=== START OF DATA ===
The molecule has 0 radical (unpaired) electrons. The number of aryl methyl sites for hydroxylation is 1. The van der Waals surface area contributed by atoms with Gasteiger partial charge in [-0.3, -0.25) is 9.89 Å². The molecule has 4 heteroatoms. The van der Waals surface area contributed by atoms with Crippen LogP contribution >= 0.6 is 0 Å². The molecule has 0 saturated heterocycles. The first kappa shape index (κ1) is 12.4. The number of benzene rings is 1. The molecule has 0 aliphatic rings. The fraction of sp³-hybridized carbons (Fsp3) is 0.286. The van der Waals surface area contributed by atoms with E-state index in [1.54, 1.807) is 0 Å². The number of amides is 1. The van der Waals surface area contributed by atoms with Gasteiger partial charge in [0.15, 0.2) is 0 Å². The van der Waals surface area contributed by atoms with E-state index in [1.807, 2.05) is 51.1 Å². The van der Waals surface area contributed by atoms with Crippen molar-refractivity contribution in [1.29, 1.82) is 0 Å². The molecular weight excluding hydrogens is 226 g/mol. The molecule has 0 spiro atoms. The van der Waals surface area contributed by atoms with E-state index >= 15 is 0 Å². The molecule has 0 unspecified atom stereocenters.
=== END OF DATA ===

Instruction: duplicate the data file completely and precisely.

The molecule has 0 radical (unpaired) electrons. The number of aryl methyl sites for hydroxylation is 1. The van der Waals surface area contributed by atoms with Gasteiger partial charge in [-0.3, -0.25) is 9.89 Å². The molecule has 4 heteroatoms. The van der Waals surface area contributed by atoms with Crippen LogP contribution >= 0.6 is 0 Å². The molecule has 0 saturated heterocycles. The first kappa shape index (κ1) is 12.4. The number of benzene rings is 1. The molecule has 0 aliphatic rings. The fraction of sp³-hybridized carbons (Fsp3) is 0.286. The van der Waals surface area contributed by atoms with E-state index in [1.54, 1.807) is 0 Å². The number of amides is 1. The van der Waals surface area contributed by atoms with Gasteiger partial charge in [0.15, 0.2) is 0 Å². The van der Waals surface area contributed by atoms with E-state index in [1.807, 2.05) is 51.1 Å². The van der Waals surface area contributed by atoms with Crippen molar-refractivity contribution in [1.29, 1.82) is 0 Å². The molecular weight excluding hydrogens is 226 g/mol. The molecule has 0 spiro atoms. The van der Waals surface area contributed by atoms with E-state index >= 15 is 0 Å². The molecule has 0 unspecified atom stereocenters.